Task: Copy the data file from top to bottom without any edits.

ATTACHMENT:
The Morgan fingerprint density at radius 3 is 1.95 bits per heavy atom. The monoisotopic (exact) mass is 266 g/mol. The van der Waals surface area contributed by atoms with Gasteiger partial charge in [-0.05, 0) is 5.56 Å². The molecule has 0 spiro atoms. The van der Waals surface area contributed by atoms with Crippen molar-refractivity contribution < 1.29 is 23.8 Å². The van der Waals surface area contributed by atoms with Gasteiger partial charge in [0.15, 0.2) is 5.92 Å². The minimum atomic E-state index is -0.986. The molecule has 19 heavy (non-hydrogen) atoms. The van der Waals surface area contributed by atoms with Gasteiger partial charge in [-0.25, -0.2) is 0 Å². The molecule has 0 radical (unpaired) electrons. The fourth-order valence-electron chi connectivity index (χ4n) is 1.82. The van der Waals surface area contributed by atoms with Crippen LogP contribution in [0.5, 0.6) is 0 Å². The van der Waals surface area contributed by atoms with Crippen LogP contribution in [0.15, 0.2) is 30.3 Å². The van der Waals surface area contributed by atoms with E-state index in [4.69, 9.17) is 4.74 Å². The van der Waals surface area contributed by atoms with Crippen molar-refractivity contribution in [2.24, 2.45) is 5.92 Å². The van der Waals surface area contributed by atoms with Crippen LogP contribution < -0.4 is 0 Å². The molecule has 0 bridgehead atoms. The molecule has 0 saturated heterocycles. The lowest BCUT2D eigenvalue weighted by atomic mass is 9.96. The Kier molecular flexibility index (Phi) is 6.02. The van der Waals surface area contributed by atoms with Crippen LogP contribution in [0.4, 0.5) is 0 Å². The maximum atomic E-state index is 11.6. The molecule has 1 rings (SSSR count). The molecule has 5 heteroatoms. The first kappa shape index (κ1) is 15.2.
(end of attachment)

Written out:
The Morgan fingerprint density at radius 3 is 1.95 bits per heavy atom. The monoisotopic (exact) mass is 266 g/mol. The van der Waals surface area contributed by atoms with Gasteiger partial charge in [-0.05, 0) is 5.56 Å². The molecule has 0 spiro atoms. The van der Waals surface area contributed by atoms with Crippen molar-refractivity contribution < 1.29 is 23.8 Å². The van der Waals surface area contributed by atoms with Gasteiger partial charge in [0.15, 0.2) is 5.92 Å². The minimum atomic E-state index is -0.986. The molecule has 19 heavy (non-hydrogen) atoms. The van der Waals surface area contributed by atoms with Gasteiger partial charge in [-0.25, -0.2) is 0 Å². The molecule has 0 radical (unpaired) electrons. The fourth-order valence-electron chi connectivity index (χ4n) is 1.82. The van der Waals surface area contributed by atoms with Crippen LogP contribution in [0.5, 0.6) is 0 Å². The van der Waals surface area contributed by atoms with Crippen LogP contribution in [0.15, 0.2) is 30.3 Å². The van der Waals surface area contributed by atoms with E-state index in [4.69, 9.17) is 4.74 Å². The van der Waals surface area contributed by atoms with Crippen molar-refractivity contribution in [2.24, 2.45) is 5.92 Å². The van der Waals surface area contributed by atoms with Crippen LogP contribution < -0.4 is 0 Å². The molecule has 0 bridgehead atoms. The molecule has 0 saturated heterocycles. The lowest BCUT2D eigenvalue weighted by atomic mass is 9.96. The Kier molecular flexibility index (Phi) is 6.02. The van der Waals surface area contributed by atoms with Crippen LogP contribution in [0.4, 0.5) is 0 Å². The maximum atomic E-state index is 11.6. The molecule has 1 rings (SSSR count). The molecule has 5 heteroatoms. The first kappa shape index (κ1) is 15.2.